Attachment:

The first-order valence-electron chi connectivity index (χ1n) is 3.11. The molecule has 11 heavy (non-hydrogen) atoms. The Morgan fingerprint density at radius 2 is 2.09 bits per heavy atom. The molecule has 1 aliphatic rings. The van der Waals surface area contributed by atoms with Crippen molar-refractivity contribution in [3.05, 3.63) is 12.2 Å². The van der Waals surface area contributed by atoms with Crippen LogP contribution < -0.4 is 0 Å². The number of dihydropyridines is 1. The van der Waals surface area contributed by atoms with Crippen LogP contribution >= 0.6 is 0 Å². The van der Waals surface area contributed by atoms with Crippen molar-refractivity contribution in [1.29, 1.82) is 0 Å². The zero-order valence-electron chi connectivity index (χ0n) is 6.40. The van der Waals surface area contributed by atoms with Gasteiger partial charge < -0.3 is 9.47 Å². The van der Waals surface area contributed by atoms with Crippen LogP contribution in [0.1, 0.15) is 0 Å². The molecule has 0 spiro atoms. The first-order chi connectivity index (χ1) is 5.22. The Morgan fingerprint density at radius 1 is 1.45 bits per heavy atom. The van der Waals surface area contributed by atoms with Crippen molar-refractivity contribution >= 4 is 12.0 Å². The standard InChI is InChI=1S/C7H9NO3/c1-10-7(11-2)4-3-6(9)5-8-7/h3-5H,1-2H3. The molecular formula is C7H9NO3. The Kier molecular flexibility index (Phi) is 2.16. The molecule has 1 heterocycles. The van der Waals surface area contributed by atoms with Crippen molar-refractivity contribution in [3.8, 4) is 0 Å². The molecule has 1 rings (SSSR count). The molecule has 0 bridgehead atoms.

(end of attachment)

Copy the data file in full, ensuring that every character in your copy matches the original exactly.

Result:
The first-order valence-electron chi connectivity index (χ1n) is 3.11. The molecule has 11 heavy (non-hydrogen) atoms. The Morgan fingerprint density at radius 2 is 2.09 bits per heavy atom. The molecule has 1 aliphatic rings. The van der Waals surface area contributed by atoms with Crippen molar-refractivity contribution in [3.05, 3.63) is 12.2 Å². The van der Waals surface area contributed by atoms with Crippen LogP contribution < -0.4 is 0 Å². The number of dihydropyridines is 1. The van der Waals surface area contributed by atoms with Crippen LogP contribution >= 0.6 is 0 Å². The van der Waals surface area contributed by atoms with Crippen molar-refractivity contribution in [1.29, 1.82) is 0 Å². The zero-order valence-electron chi connectivity index (χ0n) is 6.40. The van der Waals surface area contributed by atoms with Gasteiger partial charge < -0.3 is 9.47 Å². The van der Waals surface area contributed by atoms with Crippen LogP contribution in [0.1, 0.15) is 0 Å². The molecule has 0 spiro atoms. The first-order chi connectivity index (χ1) is 5.22. The Morgan fingerprint density at radius 1 is 1.45 bits per heavy atom. The van der Waals surface area contributed by atoms with Crippen molar-refractivity contribution >= 4 is 12.0 Å². The standard InChI is InChI=1S/C7H9NO3/c1-10-7(11-2)4-3-6(9)5-8-7/h3-5H,1-2H3. The molecular formula is C7H9NO3. The Kier molecular flexibility index (Phi) is 2.16. The molecule has 1 heterocycles. The van der Waals surface area contributed by atoms with Crippen molar-refractivity contribution in [3.8, 4) is 0 Å². The molecule has 1 rings (SSSR count). The molecule has 0 bridgehead atoms.